James Wilby reveals why 4x100m medley relay victory was extra special at Commonwealth Games
The 28-year-old built further on his individual heroics in the 100m breaststroke in the absence of Adam Peaty, who recovered from defeat to win the 50m title but not race relays
SAME AGAIN? England's James Wilby with his gold medal for winning the Men's 100m Breaststroke Final at Sandwell Aquatics Centre in Birmingham. Picture: Tim Goode/PA
James Wilby played his part in England’s stunning men’s 4x100m medley relay victory to win his second gold of the Commonwealth Games.
The 28-year-old built further on his individual heroics in the 100m breaststroke in the absence of Adam Peaty, who recovered from defeat to win the 50m title but not race relays.
Wilby was instrumental as England defied a highly fancied Australian quartet to win the medley relay title in thrilling fashion, by a margin of eight-hundredths of a second.
He said: “It’s an important race to us, we really enjoy doing relays.
“To be able to just pip the Aussies is good. We’re all carrying a lot of fatigue, but we put it in when it mattered.”
Wilby took over from 200m backstroke champion Brodie Williams with a 0.05 advantage and extended that to 0.75 with a superb swim.
The York-born star split 59.22 for 100m to pull clear of 200m Olympic champion and world record holder Zac Stubblety-Cook.
Wilby was left to watch and roar from the pool deck as James Guy was reeled in somewhat by Matthew Temple but still maintained a healthy advantage.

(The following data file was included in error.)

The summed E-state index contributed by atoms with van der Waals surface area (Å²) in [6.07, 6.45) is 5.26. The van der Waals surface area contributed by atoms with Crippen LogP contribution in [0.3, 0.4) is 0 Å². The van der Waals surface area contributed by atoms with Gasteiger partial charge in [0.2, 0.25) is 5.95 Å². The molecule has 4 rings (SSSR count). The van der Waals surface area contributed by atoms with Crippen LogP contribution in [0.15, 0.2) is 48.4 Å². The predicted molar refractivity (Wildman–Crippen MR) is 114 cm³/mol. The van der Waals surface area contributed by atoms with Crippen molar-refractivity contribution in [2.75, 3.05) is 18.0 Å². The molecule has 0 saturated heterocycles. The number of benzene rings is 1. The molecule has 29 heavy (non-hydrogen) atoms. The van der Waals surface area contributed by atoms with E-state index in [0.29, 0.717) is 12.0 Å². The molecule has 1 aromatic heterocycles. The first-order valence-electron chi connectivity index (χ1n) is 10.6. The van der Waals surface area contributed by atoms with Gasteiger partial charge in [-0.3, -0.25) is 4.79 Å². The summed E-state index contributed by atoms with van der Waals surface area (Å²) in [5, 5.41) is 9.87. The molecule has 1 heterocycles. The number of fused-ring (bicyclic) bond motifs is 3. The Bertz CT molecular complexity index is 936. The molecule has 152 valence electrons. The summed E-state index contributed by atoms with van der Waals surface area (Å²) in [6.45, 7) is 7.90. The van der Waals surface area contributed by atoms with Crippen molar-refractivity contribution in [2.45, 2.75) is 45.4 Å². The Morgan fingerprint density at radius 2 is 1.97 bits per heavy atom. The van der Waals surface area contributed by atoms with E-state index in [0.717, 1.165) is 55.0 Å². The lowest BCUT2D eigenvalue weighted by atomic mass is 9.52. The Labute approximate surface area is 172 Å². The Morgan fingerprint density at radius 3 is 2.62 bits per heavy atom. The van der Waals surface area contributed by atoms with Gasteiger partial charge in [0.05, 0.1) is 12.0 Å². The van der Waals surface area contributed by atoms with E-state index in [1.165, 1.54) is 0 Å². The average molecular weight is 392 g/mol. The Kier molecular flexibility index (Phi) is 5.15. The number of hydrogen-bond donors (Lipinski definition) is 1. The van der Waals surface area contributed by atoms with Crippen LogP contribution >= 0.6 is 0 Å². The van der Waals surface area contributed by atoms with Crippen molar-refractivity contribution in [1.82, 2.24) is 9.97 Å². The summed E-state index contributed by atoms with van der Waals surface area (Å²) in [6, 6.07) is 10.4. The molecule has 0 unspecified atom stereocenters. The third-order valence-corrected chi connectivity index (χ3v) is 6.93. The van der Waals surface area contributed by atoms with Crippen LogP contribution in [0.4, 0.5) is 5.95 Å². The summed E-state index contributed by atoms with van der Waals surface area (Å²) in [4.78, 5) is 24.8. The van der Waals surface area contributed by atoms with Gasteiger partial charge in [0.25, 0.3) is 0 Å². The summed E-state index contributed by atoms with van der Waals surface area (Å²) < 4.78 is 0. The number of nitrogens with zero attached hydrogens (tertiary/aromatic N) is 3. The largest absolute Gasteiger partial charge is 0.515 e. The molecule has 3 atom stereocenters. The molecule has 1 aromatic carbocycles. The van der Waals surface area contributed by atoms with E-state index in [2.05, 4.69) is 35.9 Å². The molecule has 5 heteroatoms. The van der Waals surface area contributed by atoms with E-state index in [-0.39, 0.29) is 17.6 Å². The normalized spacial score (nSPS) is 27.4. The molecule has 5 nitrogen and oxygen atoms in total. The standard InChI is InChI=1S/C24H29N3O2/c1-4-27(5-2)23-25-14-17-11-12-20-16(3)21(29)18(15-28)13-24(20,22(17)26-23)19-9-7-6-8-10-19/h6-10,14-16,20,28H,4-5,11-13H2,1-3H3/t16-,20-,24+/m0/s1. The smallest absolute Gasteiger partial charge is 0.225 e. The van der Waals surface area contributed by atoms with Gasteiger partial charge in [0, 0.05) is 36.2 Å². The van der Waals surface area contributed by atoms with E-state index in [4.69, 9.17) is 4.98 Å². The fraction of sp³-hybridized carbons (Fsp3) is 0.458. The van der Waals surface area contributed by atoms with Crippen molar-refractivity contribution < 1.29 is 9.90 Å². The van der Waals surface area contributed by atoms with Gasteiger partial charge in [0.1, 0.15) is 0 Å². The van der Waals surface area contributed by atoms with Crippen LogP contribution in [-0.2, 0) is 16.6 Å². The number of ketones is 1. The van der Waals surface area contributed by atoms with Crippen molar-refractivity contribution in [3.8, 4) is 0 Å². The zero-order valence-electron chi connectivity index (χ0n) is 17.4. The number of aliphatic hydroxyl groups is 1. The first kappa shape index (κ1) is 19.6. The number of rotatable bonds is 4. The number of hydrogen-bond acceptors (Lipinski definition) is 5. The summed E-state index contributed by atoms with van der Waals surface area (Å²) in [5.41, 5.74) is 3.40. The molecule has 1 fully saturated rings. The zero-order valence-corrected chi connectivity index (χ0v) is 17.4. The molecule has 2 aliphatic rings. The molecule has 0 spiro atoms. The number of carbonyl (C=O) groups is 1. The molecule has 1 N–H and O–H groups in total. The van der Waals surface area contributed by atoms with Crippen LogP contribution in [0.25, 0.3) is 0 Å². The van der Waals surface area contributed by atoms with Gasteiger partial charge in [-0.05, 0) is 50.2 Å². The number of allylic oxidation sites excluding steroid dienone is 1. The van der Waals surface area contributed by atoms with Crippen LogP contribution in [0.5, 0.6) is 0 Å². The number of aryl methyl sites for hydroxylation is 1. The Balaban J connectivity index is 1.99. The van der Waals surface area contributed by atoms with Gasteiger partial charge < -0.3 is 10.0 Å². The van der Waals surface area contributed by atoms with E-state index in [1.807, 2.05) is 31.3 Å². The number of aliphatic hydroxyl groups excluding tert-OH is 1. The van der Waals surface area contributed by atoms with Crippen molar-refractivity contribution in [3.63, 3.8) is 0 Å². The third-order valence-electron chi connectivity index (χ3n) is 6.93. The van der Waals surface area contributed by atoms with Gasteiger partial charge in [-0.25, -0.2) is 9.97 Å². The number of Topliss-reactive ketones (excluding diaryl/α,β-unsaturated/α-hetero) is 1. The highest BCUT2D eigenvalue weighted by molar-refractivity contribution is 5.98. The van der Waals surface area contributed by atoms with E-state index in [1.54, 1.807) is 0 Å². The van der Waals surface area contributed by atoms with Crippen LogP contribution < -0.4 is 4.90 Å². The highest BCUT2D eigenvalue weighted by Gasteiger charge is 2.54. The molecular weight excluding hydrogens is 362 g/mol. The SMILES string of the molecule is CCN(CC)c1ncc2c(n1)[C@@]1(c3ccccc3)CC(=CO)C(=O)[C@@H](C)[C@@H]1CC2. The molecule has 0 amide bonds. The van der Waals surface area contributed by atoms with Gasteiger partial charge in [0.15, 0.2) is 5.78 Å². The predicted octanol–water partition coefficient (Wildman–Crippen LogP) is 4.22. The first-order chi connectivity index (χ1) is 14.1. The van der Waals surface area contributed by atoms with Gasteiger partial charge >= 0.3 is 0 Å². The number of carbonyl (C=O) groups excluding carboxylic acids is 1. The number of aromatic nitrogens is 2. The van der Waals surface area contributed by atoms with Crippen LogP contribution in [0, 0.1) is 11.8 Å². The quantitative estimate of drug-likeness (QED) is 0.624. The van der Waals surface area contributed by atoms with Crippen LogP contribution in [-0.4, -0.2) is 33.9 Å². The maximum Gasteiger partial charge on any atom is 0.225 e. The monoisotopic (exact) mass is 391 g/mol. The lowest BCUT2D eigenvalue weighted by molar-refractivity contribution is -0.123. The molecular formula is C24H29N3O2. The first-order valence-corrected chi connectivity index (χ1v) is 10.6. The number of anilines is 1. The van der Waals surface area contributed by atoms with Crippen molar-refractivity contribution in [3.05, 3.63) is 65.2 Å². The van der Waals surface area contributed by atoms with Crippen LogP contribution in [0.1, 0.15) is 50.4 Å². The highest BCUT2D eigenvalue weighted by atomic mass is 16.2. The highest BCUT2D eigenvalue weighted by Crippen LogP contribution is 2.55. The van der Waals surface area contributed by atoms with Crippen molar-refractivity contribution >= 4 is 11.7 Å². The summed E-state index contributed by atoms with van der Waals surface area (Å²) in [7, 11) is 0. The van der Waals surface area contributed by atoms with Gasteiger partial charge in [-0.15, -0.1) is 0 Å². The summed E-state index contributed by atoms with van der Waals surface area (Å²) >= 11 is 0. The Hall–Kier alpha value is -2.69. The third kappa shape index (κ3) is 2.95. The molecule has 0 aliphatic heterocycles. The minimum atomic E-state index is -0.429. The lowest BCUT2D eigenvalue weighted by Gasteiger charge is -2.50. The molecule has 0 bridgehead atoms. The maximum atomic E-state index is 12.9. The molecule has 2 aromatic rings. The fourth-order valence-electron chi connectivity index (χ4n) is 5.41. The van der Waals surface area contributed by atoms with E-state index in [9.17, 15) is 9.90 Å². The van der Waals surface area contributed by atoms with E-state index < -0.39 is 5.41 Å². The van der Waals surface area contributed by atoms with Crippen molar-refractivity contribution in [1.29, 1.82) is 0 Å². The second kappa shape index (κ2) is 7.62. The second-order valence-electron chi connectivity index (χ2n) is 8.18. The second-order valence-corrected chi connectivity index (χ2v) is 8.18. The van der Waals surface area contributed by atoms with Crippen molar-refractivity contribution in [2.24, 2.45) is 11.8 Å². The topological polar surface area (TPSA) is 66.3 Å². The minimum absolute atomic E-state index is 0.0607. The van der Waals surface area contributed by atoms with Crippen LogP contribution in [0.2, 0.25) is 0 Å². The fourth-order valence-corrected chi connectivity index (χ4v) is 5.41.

Then one of the best battles of the whole meet ensued on the final leg as England’s Tom Dean and Australia’s Kyle Chalmers duelled from 100, with Dean winning it at the touch.
It meant Wilby’s haul for the Games swelled to four.
Guy said: “When you swim in a relay, you have the whole country behind you. Tonight, was a real dogfight between us and the Aussies.
“We knew it would be tight, but it was about swimming a smart race and getting the tactics right, which we did. It’s the best crowd I’ve ever heard.
“When they’re cheering for us, it’s so much more inspirational. It’s great to end the week on a high.”
It was a perfect end to a record-breaking week for Dean who won six silvers and this gold, more than any England athlete at a single Commonwealth Games.
Dean said: “I showed how much it meant to me; it was pure emotion coming up. Six silvers, to finally get gold at the end means the world. It’s the first time we’ve had this medley combination and all the boys executed the perfect race plan.”
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